Is there value in training associate attorneys at your law firm?

July 17

Most small to mid-sized law firms operate on razor-thin margins and can't afford the expenses that come with associate turnover and ineffective attorney performance.  To avoid the risks and costs of training associate attorneys who may leave the firm or turn out to be poor producers, many law firms have given up on hiring brand new attorneys when filling open positions or meeting future staffing needs. 

Navigating through associate training and development.

These law firms prefer to hire associate lawyers with experience. They hire lateral associates who they assume have been properly trained by their former employers.  However, this is not always the case.


Associates who leave firms prematurely contribute to the training reticence. Additionally, many clients refuse to pay for training associates, and in some instances, for even letting associates work on their cases. 


We have watched these factors add up to a series of missed opportunities, accelerating law firm aging and diminishing competitiveness. 


In today's ultra-competitive legal environment with heightened attorney and staff turnover, law firms must find ways to stand apart from other firms.  One of the best ways to do this is by acquiring, training, and retaining top talent.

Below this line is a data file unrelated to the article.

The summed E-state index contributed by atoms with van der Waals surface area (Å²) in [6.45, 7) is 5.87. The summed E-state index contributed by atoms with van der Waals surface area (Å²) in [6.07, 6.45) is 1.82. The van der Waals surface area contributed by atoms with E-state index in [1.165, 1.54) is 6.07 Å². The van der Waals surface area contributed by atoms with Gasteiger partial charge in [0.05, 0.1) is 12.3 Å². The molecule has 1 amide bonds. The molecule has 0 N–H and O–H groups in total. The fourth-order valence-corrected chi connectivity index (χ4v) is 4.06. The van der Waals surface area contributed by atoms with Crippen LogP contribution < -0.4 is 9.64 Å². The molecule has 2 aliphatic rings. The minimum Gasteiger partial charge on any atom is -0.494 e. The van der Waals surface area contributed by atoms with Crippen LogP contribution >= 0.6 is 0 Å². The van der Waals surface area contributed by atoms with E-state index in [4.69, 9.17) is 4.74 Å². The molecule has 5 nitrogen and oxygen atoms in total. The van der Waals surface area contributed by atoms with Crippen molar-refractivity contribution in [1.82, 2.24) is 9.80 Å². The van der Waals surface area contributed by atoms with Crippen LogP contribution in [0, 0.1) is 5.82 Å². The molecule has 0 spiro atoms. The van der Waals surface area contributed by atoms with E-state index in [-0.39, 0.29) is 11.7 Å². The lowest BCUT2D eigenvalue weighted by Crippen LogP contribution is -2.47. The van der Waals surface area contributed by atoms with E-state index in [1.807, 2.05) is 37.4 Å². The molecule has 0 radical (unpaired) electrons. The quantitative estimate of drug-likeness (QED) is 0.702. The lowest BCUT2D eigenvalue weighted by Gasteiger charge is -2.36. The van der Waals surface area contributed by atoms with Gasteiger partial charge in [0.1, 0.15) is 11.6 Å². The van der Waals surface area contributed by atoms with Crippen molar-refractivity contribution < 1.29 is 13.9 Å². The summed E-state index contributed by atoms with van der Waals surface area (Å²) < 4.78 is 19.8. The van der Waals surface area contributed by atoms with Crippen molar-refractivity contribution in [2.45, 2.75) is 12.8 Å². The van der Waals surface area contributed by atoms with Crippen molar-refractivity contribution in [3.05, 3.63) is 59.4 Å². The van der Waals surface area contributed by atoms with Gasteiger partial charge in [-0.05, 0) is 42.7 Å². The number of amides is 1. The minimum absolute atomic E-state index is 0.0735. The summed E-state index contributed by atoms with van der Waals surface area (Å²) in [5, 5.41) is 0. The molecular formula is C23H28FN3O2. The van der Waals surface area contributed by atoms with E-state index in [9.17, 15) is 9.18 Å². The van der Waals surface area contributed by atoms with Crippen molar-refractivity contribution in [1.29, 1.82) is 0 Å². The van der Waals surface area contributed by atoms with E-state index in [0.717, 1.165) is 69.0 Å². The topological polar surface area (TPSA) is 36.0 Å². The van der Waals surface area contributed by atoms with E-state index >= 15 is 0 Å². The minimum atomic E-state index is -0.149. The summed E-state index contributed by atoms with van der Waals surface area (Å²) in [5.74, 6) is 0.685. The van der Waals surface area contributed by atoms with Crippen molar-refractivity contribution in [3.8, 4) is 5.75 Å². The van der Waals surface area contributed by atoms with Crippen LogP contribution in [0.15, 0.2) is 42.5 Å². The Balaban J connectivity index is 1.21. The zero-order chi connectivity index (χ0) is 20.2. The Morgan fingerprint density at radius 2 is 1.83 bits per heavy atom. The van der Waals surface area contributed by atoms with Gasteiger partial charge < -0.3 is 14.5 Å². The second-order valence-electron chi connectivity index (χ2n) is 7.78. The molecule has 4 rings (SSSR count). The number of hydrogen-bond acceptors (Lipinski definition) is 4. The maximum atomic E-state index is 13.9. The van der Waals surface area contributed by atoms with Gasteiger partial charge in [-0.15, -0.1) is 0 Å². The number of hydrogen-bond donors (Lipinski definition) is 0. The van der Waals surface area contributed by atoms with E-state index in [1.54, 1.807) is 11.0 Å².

For those who can see the value in investing in the development of new attorneys, we recommend a process that includes the following elements:

  • Formal training plan and budget;
  • Structured access to trained lawyers;
  • Mentoring program;
  • Training incentives;
  • Work assignments that are congruent with the training plan; and
  • Structured evaluation and feedback system.

Smart firms will adjust their strategic plan and cost structure to allow for the inclusion of bright new minds. Measurable benefits, however, may be produced from at least considering the necessary elements of training lawyers and applying them on a conceptual level. 


More articles about building an effective attorney development system at your firm: 

  • Extending the Life of Your Firm with Attorney Development

    Focusing on attorney development from the start also gives law firms a competitive advantage in attracting and retaining the most talented lawyers and in being better prepared for the future.  

  • Maximize Attorney Performance

    An effective attorney development system should include the following components recruiting effectiveness, associate quality, work ethic, suitability for the role, training and mentoring, clear expectations, compensation and incentives, evaluation process, and feedback. 
  •  6 Characteristics of Weak Attorney Performance Management

    While attorney performance is a combination of several factors, the 6 signs described in this post highlight that attorney performance management may be a problem at your law firm.